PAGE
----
In this series, I am providing answers to some of those incredibly annoying vegan questions we all get asked, sometimes on a daily basis! Stay tuned for more.

The claim that veganism is for the elite comes in a variety of forms. In my experience, these most commonly fall under the following three categories:

  1. Only rich people can afford to be vegan

This seems to be quite a pervasive belief. In fact, in my research sample of meat reducers, vegetarians, and vegans, the most commonly reported barrier was the belief that vegetarian/vegan diets are more expensive.

In reality, the most inexpensive foods are generally vegan, including things like grains and legumes/beans and many types of fruits and vegetables. The issues around cost & veganism are more closely linked to: (a) subsidies that drastically distort the cost of animal-based foods and (b) companies making foods cost more simply because they have a “Vegan” label. (Here’s where it can sometimes be less expensive to go for “accidentally-vegan” foods and, of course, eating fewer processed foods is often cheaper!)

A 2014 report by Friends of the Earth discussed some of the ways that national and international governmental policies and subsidies directly support the construction and maintenance of factory farms. In addition, the 2013 book Meatonomics provided an in-depth analysis of US animal agriculture subsidies, finding that actual costs are 2.7 x higher than what the consumer pays.

2. Veganism was invented by rich, white people

While the word “vegan” may have been invented by white Brits, plant-based eating and lifestyles that aim to reduce animal suffering as much as is possible actually more commonly originated in countries in the global South. Check out things like the move to Decolonize your Diet, the Rastafarian Ital diet, or the Jain diet from India, just to name a few examples.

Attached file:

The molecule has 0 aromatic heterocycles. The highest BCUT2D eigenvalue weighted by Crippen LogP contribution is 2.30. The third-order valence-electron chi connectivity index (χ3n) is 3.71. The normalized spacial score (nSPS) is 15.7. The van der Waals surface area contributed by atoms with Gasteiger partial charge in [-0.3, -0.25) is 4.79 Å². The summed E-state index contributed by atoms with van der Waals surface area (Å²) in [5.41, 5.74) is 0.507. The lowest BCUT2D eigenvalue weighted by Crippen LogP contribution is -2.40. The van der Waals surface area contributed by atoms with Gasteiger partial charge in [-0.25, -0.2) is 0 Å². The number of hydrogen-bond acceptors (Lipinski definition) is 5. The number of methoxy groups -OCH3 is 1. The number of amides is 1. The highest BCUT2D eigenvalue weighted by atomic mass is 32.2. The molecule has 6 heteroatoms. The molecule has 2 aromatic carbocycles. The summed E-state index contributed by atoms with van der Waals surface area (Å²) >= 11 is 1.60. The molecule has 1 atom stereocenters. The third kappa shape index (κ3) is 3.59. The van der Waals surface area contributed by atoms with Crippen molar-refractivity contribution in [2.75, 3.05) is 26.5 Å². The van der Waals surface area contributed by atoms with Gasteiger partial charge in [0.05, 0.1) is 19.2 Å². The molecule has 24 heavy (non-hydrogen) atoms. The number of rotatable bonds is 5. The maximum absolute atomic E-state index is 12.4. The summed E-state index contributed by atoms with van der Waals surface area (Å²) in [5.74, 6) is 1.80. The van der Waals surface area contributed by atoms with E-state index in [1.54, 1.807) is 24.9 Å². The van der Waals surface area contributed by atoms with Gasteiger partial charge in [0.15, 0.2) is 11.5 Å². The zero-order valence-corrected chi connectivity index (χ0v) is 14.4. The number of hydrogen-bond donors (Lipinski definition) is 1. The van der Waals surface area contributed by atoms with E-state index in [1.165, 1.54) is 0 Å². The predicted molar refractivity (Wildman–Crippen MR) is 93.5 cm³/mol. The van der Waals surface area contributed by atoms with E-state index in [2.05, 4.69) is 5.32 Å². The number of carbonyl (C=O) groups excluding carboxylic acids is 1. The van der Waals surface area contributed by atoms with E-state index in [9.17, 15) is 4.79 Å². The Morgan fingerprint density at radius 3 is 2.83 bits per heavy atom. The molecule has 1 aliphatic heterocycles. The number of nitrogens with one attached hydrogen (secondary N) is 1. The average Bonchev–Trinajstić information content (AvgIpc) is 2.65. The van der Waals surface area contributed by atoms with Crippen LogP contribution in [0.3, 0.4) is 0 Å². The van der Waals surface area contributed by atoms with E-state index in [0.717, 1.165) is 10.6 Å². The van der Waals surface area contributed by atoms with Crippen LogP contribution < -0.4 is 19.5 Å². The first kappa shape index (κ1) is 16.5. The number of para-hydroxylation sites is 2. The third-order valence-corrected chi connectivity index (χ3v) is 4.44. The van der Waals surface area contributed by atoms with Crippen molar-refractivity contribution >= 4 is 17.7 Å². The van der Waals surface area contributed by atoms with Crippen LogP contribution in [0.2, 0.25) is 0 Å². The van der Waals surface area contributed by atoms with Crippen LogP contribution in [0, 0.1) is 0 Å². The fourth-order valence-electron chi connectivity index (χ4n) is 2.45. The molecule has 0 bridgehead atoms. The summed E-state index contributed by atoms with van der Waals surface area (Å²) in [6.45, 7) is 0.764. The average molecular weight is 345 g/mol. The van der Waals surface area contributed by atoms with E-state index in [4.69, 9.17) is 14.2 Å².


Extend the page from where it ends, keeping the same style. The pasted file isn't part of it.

3. Eating a vegan diet means you are hurting poor people by eating more soy, etc.

Producing animal products uses exponentially more resources than just eating the plants in the first place. This also means using more land, land that is often in low-income countries and then used to produce animal feed to make food for people in high-income countries. These foods also produce significantly more greenhouse gases, which contributes to global warming that disproportionately impacts low-income people and people in low-income countries.

In addition, in my research I found that the process of vegan transition may naturally lend itself to considerations of other ways to eat more ethically (e.g. avoiding certain less sustainable foods or trying to eat Organic.) And, as animal-food products tend to use more resources, things like soy are actually mainly used to feed omnivores. In fact, most soy is used as animal feed (including 70% of soy produced in the US, according to the US Department of Agriculture).

So, is veganism for the elite?

No. A vegan diet is, for many, a return to eating habits that were common before a history of colonization led to the increased consumption of meat and other animal-based foods. Instead, the world’s wealthiest countries eat the most meat and increases to meat consumption have directly contributed to rises in global inequality.

Some people may not have the privilege of choosing what they eat. But for those who do, this is where dietary privilege comes in: The ability to choose what you eat. As Greenebaum explains in her 2017 paper, “Mindless eating is both a privilege and a detriment.”

Privileged eating in the modern food system is, instead, the ability to choose one’s food without witnessing the exploitation of animals and workers within the modern food system.

3 thoughts on “…But Veganism is Elitist!

  1. Chia seeds are quite expensive for the average Joe to buy on the regular, especially if they’re only accessible in high-end supermarkets.

    While some traditional dishes can have vegan counterparts, it’s best for omnivores to have options rather than guilt them to choose one side or the other if they can have both while allowing sustainable food sources to exist.